Bionano Genomics Inc (NASDAQ:BNGO) shares have been sliding again for the past six weeks. After BNGO stock treaded water through much of the summer, investors were hoping for movement. Not downward, though.
However, at this point, BNGO stock is down 47% from its close of $6.12 on Nov. 3. It’s down 55% since the start of the year. And if you look at its all-time high close of $15.57 on February 16, BNGO stock has dropped 79%. So why are investment analysts singing the biotech stock’s virtues?
The February surge in Bionano shares was a classic case of the Reddit effect. BNGO stock suddenly went from a penny stock facing delisting to nearly 3,000% growth in just two months. Then, it crashed. It was a prime example of meme stock behavior.
So why am I now optimistic about BNGO? It’s all about Saphyr, Bionano’s DNA analysis tool. This is shaping up to be a game-changer for the company and a long-term revenue generator. Let’s look at the details, including some impressive numbers from an Oppenheimer analyst.
What is Saphyr?
The heart of the bull case for Bionano Genomics is the company’s Saphyr system. This is an optical genome mapping system. It is highly sophisticated technology, featuring enhanced optics and machine learning to deliver results that outperform current genetic sequencing systems.
The company claims Saphyr is far more sensitive than these systems while delivering results much faster and with a false positive rate below 2%. The system promises to be a dream machine for researchers and health organizations needing to run diagnostic tests.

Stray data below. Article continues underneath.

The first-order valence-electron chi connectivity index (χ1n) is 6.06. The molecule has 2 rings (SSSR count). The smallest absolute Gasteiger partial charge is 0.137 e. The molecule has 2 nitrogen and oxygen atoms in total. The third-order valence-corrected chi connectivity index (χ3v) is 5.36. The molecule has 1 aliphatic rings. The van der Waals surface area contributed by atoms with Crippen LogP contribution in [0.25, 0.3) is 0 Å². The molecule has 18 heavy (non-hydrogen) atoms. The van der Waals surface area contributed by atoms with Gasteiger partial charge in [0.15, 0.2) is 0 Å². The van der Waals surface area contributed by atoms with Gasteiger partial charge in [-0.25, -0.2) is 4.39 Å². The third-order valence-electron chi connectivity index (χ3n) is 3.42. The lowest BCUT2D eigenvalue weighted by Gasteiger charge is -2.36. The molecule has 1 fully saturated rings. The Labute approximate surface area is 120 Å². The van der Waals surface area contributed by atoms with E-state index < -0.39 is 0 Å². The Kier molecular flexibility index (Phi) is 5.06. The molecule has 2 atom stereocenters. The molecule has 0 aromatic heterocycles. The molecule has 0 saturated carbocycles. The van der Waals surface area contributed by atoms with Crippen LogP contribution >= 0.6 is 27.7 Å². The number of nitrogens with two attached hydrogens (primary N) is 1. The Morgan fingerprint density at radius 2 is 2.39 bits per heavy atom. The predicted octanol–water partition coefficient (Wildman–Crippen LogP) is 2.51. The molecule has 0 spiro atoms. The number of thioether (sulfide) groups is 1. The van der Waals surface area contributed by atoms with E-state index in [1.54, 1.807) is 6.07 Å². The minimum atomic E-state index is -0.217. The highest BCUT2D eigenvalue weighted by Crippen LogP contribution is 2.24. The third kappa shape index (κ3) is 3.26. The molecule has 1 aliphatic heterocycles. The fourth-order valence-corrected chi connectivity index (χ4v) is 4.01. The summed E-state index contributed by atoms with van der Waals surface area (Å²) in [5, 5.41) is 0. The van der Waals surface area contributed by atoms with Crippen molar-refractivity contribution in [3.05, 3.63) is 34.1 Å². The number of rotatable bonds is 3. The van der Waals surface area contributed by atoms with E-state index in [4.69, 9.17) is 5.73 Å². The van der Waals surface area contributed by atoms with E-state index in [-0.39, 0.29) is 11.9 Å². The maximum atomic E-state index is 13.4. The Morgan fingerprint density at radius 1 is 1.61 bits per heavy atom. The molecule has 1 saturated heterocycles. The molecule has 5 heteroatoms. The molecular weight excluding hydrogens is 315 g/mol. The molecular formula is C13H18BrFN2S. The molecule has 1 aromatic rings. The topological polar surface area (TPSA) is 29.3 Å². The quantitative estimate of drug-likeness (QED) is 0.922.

Bionano has already booked some big wins for Saphyr in 2021. One high-profile announcement was February’s news that Toronto’s University Health Network would be piloting Saphyr for use in cancer diagnostics. As Canada’s largest hospital diagnostic laboratory — performing 25 million tests per year — this was a big deal.
More recent news has also caught the attention of analysts. On Dec. 8, Bionano announced the results of a study using Saphyr conducted by researchers at the University of Texas. The study pitted Saphyr’s optical genome mapping against traditional cytogenomic methods in profiling bone marrow disorder myelodysplastic syndrome (MDS).
The researchers concluded Saphyr was just as accurate as traditional methods, while also being much faster and providing higher resolution results. In fact, it detected clinically significant variations in 18% of the patients that were missed by traditional methods.
This is a pretty compelling vote of coincidence in Saphyr. BNGO stock popped on the news, but has since given that up.
Oppenheimer’s Analysis of BNGO Stock
The results of the University of Texas study weren’t lost on Oppenheimer analyst Kevin DeGeeter. He thinks Bionano is on track to exceed analyst projections for at least 150 Saphyr units to be delivered by the end of the year.
Each of those units is a sale that generates revenue of roughly $150,000. However, the beauty of Saphyr — at least as a revenue source — is the consumables needed for running tests. DeGeeter calculates that each unit will likely generate $110,000 per year in recurring revenue for Bionano.
Based on his analysis, DeGeeter rates BNGO stock as “outperform” with a $14 value.
Other analysts are also bullish on the company. Those tracked by the Wall Street Journal have BNGO rated as a consensus “buy” with an average $12 price target. Even the lowest price target among that group ($10) offers more than 200% upside.
The Bottom Line on BNGO Stock
Bionano shares currently earn a “B” rating in Portfolio Grader. They offer significant long-term growth potential, although there is a risk of continued volatility that may scare off timid investors.
The case for considering shares in this biotech company is driven by the prospects of its Saphyr system. It will generate sales, but even more importantly, it will continue to bring in meaningful revenue on an ongoing basis through consumables.
Analysts agree and feel that over the next year, BNGO stock is set for a recovery. If they’re right, that will mean significant gains for those who buy shares at their current low price.
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On the date of publication, neither Louis Navellier nor the InvestorPlace Research Staff member primarily responsible for this article held (either directly or indirectly) any positions in the securities mentioned in this article.